My thanks go to Duane Smith who suggested reading Philosophy and Archaeology by Merrilee Salmon in a comment last year. My first reaction was that it was a bit dated. Well it was bound to be, it was published in 1982. But I think the reason I had that reaction is that despite it lacking anything on post-processual approaches, after a quarter of a century it’s still a good book.
There’s useful material on the differences between Laws of Physics, and Laws of Biological and Behavioural Sciences and this is explicitly then related to the idea of Laws of Archaeology. It’s the fact she takes the time to draw the links clearly and discuss the criticisms that makes the book readable. That’s not as common as it should be in archaeology. Quite often I find the best advocates for an idea are people who criticise that idea, because they make the concepts clear when they try and show how wrong they are.
It is about Big Laws, which are out of fashion at the moment. However, one paper this reminds me of is Richard Bradley’s Archaeology: The loss of nerve in Yoffee and Sherrat’s Archaeological Theory: Who Sets the Agenda? Bradley argues (if I remember correctly, it’s hiding from me on a bookshelf somewhere at the moment) that along with a retreat from laws of behaviour, archaeologists have also shied away from anything big.
I half agree with Bradley. His examples are of astonishingly trivial things inflated with importance. This is where I’m regretting not finding the book as I can’t recall a specific example. I think he laments the amibitions of students who do something like the Archaeology of Spoons in the inter-war years for a thesis. That’s not so much of a problem for me, if it deals with big ideas. I think his complaint might be more grounded when archaeology students hide in small topics and narrow horizons. I have seen people sneer at general theories as being evidence of delusions of grandeur. At this level I’d say that it is important to have an idea of why you’re doing the work and what it means to other people.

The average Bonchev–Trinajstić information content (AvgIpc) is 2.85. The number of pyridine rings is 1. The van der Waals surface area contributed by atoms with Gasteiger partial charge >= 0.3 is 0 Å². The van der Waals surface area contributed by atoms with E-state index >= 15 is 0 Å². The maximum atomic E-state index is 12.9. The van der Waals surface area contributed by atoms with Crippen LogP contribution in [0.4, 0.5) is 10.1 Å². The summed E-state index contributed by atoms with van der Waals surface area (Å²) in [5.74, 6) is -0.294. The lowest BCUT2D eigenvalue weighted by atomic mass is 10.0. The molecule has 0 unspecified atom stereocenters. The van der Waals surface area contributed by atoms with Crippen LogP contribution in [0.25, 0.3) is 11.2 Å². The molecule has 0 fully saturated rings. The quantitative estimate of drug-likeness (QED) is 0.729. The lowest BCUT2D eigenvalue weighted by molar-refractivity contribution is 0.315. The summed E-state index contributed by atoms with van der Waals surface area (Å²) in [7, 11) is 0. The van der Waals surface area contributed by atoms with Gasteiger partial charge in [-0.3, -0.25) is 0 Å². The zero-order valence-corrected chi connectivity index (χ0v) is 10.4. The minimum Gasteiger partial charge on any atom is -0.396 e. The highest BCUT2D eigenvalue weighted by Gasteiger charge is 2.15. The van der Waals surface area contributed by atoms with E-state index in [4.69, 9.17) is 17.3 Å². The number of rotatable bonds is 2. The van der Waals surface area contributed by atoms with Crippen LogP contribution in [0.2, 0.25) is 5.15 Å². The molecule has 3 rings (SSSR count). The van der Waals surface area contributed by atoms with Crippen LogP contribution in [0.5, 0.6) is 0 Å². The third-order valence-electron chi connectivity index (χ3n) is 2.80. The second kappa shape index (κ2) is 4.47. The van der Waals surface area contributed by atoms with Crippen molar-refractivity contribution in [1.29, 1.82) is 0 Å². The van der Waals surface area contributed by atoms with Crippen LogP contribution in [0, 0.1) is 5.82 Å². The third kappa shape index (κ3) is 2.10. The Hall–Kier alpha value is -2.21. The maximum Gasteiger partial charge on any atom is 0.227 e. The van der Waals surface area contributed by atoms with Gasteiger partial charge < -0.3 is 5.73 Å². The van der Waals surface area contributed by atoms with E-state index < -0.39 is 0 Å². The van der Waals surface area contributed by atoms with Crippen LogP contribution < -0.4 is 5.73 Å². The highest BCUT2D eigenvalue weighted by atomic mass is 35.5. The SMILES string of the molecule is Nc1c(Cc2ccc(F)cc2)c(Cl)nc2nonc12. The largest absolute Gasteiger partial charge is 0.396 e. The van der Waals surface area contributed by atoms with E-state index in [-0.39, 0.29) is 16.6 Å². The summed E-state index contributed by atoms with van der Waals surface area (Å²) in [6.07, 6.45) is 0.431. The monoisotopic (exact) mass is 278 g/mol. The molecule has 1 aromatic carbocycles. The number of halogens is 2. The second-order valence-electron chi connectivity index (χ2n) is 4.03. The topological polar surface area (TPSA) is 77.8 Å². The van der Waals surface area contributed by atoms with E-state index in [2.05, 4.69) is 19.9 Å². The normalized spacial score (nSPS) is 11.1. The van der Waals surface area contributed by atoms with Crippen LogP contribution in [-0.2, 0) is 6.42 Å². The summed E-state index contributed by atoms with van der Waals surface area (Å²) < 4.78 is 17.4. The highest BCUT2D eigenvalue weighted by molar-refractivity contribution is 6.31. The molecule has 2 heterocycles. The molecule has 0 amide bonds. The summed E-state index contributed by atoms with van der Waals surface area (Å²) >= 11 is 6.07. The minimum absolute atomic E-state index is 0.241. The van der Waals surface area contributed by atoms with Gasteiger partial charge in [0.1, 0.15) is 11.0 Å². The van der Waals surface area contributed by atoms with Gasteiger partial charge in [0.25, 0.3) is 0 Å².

So I’d agree with Duane that the chapter on Theory Building in Archaeology is useful reading. It’s the chapter I’ll photocopy when I’m back in the building tomorrow and read again. If you keep yourself focussed on what you want to explore and why then it is possible to create general social theories or observations, so long as you also acknowledge the limitations of the resolution of these observations. And despite not mentioning Interpretive Archaeologies, Phenomenology and so on, it remains relevant because the basics of creating a good argument haven’t changed. Even the most ardent relativist backs up their arguments with citations, which suggests there’s common logic. I think even if ultimately you disagree with it, the section on General Assumptions, Common Sense Hypotheses, Induction and Theories would be useful in sharpening your theoretical tools.
So my thanks again to Duane as I’ve definitely learned something. Though I’ll still need to read it a few more times to fully understand it as I’m a slow thinker.Google+